Golden Jubilee: iconic logo turns 50

British GQ celebrates the Woolmark logo's half century

The Facts

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As the iconic Woolmark symbol celebrates its 50th anniversary, illustrious magazine British GQ has come to the party, bringing with it 14 prominent and inspiring menswear designers and a love for Merino wool.  


In 1964 a competition was held to design a logo which would visually represent the quality of wool worldwide. Designed to be used globally as one symbol to represent Pure New Wool products at a time when the then ‘new’ man-made fibres were exploding onto the market, graphic artists from across the globe entered this contest, which resulted with one of the world’s most iconic and instantly recognisable symbols.

And so the Woolmark logo was born: five black bands criss-crossing to form a skein of wool, which, since its creation, has been placed on more than 5 billion products worldwide.

For 50 years the Woolmark logo has strived to showcase the extraordinary quality and purity of Pure New Wool products, along with wool’s versatility and innate luxury.

To celebrate the golden jubilee of the Woolmark symbol, British GQ has joined forces with a selection of the world’s most iconic fashion designers, along with hot emerging new talent, to create a 16-page feature (photographed by Dylan Don and styled by British GQ’s Creative Fashion Director Jo Levin) in the September 2014 edition of the magazine.

Showcasing Dolce & Gabbana, Giorgio Armani, Lou Dalton, Kim Jones (Louis Vuitton), Dean and Dan Caten (DSQUARED2), Sir Paul Smith, Kris Van Assche (Dior Homme), John Ray (Alfred Dunhill), Oliver Spencer, Kean Etro and Andreas Kronthaler (Vivienne Westwood), the feature profiles each of these designers, but saves the biggest profile for the designers’ common muse: Merino wool.

GQ also has four prizes from Britain's most inspiring menswear designers to give away in a competition open to all residents of the UK. From Oliver Spencer's traditional Merino grandpa coat to an innovative James Long knit, a Lou Dalton jacket to a timeless Richard Nicoll jumper, these prizes demonstrate the variety of applications we see in modern wool. See for further details.

Paul Smith

A precious, noble, natural fibre, Merino wool is loved by designers and consumers right across the world. With superb handle and drape, versatility and crease recovery, Merino wool provides premium clothing in both wovens and knitwear across a wide variety of products.

And as British GQ mentions, thanks to the global Campaign for Wool – championed by none other than HRH the Prince of Wales – wool’s eco-credentials have been brought to light in recent years, with notable publicity for the fibre’s flame resistant and biodegradable properties garnered in recent months after HRH the Prince of Wales hosted an event at Clarence House.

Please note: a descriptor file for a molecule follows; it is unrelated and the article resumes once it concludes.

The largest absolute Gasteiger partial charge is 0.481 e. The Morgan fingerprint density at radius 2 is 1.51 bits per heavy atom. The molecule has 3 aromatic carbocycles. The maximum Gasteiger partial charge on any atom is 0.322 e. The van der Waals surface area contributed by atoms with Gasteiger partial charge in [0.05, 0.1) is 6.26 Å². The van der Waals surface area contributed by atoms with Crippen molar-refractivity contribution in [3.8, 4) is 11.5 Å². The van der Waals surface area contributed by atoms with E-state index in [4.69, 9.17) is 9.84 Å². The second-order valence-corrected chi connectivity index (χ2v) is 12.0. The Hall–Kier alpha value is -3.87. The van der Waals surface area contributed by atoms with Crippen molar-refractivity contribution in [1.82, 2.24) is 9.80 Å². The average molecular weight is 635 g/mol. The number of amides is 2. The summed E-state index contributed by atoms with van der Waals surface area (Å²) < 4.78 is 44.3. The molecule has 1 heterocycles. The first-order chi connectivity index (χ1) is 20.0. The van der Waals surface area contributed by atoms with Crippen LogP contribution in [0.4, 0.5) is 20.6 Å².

“The Prince is merely pointing out what has been known for 8000 years – that wool is an amazing, extraordinarily adaptable fibre with a wealth of history and natural benefits, qualities that make it the first choice of the world’s great fashion designers,” writes Robert Johnston for British GQ.

“And thanks to its (wool’s) qualities, almost all the designers that British GQ has worked with, featured and photographed for the past 26 years, from Armani to Zegna, have used wool in all its forms to create everything from suits to knitwear, coats to high-performance sportswear and base layers.”


And so, as British GQ continues to illustrate, designers the world over continue to be inspired by one of the world’s finest fibres. They strive for innovative fabrics, and modern cuts from age-old techniques, and they are confident that the versatility, resilience and eco-credentials of wool places them in good hands. But it’s not just any wool which allows them to become masters of their craft, it’s Australian Merino wool and the sheep farmers who have tirelessly worked to achieve the finest quality of wool possible.

“Thanks to this, Australia has become a mecca to the finest designers and tailors from London to Milan and all points in between who come in search of excellence – and, as you can see here, they find it,” says British GQ.

The Woolmark Company, which owns the eminent Woolmark brand and logo, owned by more than 25,000 Australian woolgrowers, markets the use of the finest Merino wool, hot in demand by the world’s best designers. But it’s not only the Paul Smiths and Vivienne Westwoods of the world who know wool’s potential, with emerging talent also embracing the fibre. Added to this, the International Woolmark Prize and designer collaborations – which identify talent in both emerging and established markets – supports young designers, helping them source the finest quality cloth from the world’s most prestigious mills and raise their profile on the international fashion scene.

“Today, more than ever, wool is the mainstay of most designers of the world, as well as the material of choice of the newest kids on the block, and continues to prove that it is as adaptable, beautiful and cutting-edge as the collections it helps create,” says Robert Johnston for British GQ.

Click here for an exclusive online preview of the British GQ feature.

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